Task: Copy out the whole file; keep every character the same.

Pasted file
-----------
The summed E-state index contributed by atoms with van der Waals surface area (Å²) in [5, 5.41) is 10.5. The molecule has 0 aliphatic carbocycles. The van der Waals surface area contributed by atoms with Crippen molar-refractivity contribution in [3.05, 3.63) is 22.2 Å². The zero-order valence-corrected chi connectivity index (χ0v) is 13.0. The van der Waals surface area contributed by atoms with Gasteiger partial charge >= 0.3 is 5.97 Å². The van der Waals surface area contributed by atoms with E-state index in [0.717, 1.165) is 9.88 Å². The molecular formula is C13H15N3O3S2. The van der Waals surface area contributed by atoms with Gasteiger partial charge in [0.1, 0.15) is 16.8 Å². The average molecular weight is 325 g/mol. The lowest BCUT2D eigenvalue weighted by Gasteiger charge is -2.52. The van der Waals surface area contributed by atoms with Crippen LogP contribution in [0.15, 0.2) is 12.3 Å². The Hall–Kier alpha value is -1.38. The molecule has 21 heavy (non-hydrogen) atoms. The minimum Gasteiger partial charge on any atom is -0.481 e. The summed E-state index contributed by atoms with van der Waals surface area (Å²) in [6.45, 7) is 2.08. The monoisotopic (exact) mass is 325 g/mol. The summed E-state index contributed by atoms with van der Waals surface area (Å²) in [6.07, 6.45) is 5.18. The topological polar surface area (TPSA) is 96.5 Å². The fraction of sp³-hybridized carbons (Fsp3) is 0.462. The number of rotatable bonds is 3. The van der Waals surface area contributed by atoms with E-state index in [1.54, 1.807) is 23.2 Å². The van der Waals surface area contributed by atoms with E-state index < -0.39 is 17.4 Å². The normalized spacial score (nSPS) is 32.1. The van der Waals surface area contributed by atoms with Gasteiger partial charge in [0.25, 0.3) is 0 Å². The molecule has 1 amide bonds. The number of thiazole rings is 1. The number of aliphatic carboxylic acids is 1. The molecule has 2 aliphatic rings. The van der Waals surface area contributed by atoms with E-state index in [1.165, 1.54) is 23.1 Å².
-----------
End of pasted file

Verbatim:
The summed E-state index contributed by atoms with van der Waals surface area (Å²) in [5, 5.41) is 10.5. The molecule has 0 aliphatic carbocycles. The van der Waals surface area contributed by atoms with Crippen molar-refractivity contribution in [3.05, 3.63) is 22.2 Å². The zero-order valence-corrected chi connectivity index (χ0v) is 13.0. The van der Waals surface area contributed by atoms with Gasteiger partial charge >= 0.3 is 5.97 Å². The van der Waals surface area contributed by atoms with E-state index in [0.717, 1.165) is 9.88 Å². The molecular formula is C13H15N3O3S2. The van der Waals surface area contributed by atoms with Gasteiger partial charge in [0.1, 0.15) is 16.8 Å². The average molecular weight is 325 g/mol. The lowest BCUT2D eigenvalue weighted by Gasteiger charge is -2.52. The van der Waals surface area contributed by atoms with Crippen LogP contribution in [0.15, 0.2) is 12.3 Å². The Hall–Kier alpha value is -1.38. The molecule has 21 heavy (non-hydrogen) atoms. The minimum Gasteiger partial charge on any atom is -0.481 e. The summed E-state index contributed by atoms with van der Waals surface area (Å²) in [6.45, 7) is 2.08. The monoisotopic (exact) mass is 325 g/mol. The summed E-state index contributed by atoms with van der Waals surface area (Å²) in [6.07, 6.45) is 5.18. The topological polar surface area (TPSA) is 96.5 Å². The fraction of sp³-hybridized carbons (Fsp3) is 0.462. The number of rotatable bonds is 3. The van der Waals surface area contributed by atoms with E-state index in [1.54, 1.807) is 23.2 Å². The van der Waals surface area contributed by atoms with E-state index < -0.39 is 17.4 Å². The normalized spacial score (nSPS) is 32.1. The van der Waals surface area contributed by atoms with Gasteiger partial charge in [0.25, 0.3) is 0 Å². The molecule has 1 amide bonds. The number of thiazole rings is 1. The number of aliphatic carboxylic acids is 1. The molecule has 2 aliphatic rings. The van der Waals surface area contributed by atoms with E-state index in [1.165, 1.54) is 23.1 Å².